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orangekyak


Jul 22, 2003, 4:23 PM
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In reply to:
My wife can whip slack out like a cowgirl doing rope tricks and has never given me a bad belay.

I'm having a hard time envisioning this ... photos would help. jk, couldn't help myself :roll:


sspssp


Jul 22, 2003, 4:35 PM
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There is no question, though, that grigris have greater braking power than ATCs. ATCs allow rope to slip when the force exceeds approximately 500 lbf. That is a design feature to limit the impact force on anchors. In contrast, the grigri is designed not to allow rope to slip through, though it will, slightly, at a sufficiently high force. The numbers I've seen quoted vary from 900 to 1400 lbf, probably depending on the specifics of the experiment, such as the rope that was used.

Right. But as was already pointed out, this is only if the grigri is directly hooked to the anchor. If you are belaying with the grigri attached to your waist, you can't generate more force than body weight (ok, as somebody pointed out--if you are being accelerated, you can produce more force than your weight, but it won't be much). This means if you catch a fall with a grigri, you might get lifted off the ground but you won't be applying much more than a few hundred pounds (unless or until you come tight on your anchor or you get lifted all the way up to the first bolt).

These "tests" with the grigri are usually performed with the grigri attached to a static anchor. But that isn't how people actually use them.


tenn_dawg


Jul 22, 2003, 4:40 PM
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In reply to:
In reply to:
And does anyone know where any tests have been done to show the higher load on lead placements durring a fall while using a Gri Gri vs. using an ATC.

I get the feeling that this stigma is the result of a good bit of conjecture, rather than fact. I will bow to defeat if someone can show me some convincing experimental results, however.

I don't know where any tests have been done, but I have seen specific numbers quoted in papers and books for the braking forces of ATCs and Grigris. I doubt that those numbers were just made up.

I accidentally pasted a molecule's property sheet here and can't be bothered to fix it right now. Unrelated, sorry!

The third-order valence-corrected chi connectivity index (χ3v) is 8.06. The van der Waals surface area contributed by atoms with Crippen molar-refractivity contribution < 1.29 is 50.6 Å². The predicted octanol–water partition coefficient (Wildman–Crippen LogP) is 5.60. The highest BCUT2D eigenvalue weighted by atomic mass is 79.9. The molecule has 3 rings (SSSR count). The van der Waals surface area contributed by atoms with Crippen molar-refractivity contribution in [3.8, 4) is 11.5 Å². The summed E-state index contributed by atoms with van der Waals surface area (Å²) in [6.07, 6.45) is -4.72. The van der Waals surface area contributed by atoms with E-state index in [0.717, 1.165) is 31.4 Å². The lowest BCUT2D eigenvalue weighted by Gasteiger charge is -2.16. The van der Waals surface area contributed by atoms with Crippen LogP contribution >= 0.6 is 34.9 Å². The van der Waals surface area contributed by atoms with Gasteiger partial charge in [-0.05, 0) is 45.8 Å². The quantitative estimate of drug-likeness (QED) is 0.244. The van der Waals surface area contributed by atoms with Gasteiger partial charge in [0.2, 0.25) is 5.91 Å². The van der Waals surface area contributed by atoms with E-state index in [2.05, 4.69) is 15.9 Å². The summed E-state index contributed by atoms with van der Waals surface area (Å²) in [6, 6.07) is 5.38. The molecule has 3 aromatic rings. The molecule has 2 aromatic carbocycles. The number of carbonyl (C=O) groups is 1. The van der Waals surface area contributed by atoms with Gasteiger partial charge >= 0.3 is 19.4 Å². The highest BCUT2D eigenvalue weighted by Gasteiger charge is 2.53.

There is no question, though, that grigris have greater braking power than ATCs. ATCs allow rope to slip when the force exceeds approximately 500 lbf. That is a design feature to limit the impact force on anchors. In contrast, the grigri is designed not to allow rope to slip through, though it will, slightly, at a sufficiently high force. The numbers I've seen quoted vary from 900 to 1400 lbf, probably depending on the specifics of the experiment, such as the rope that was used.

-Jay

What it comes down to, it the force felt at the belayer.

I have a feeling that the force felt at the belay device rarely exceeds 500lbs. I do not know this for certain, but for a moment lets say that in 90% of lead falls, the force felt at the belay is less than 500lbs.

In this situation, the "staticness" (for lack of a real word) of the belay device is a moot point. As long as the force felt at the belay is less than 500lbs, an ATC and a GriGri will cause identical forces to be exerted on a lead placement.

Now, for the other 10%. In a situation where a high factor fall occured, causing more than 500lbs of force on the belay device, ATC's and GriGri's will start to differ. How much is the question.

When the forces on the ATC exceed 500lbs, the device will allow some rope to slip, we have established that. A question that arises, however, is how long of a period of time are these >500lbs forces felt, and what length of rope is allowed to slip.

It is entirely possible that in a high factor fall, the force at the Belay device only exceeds 500lbs for a half a second, resulting in a 6 inch slip of rope. If this is the case, I don't believe that this would result in a statistically significant load decrease on a lead placement.

I have no numbers to back this claim, but I believe it to be well founded. Perhaps there is not as big a differance between a locked off GriGri and an locked off ATC as has been percieved.

Travis


hammer_


Jul 22, 2003, 4:52 PM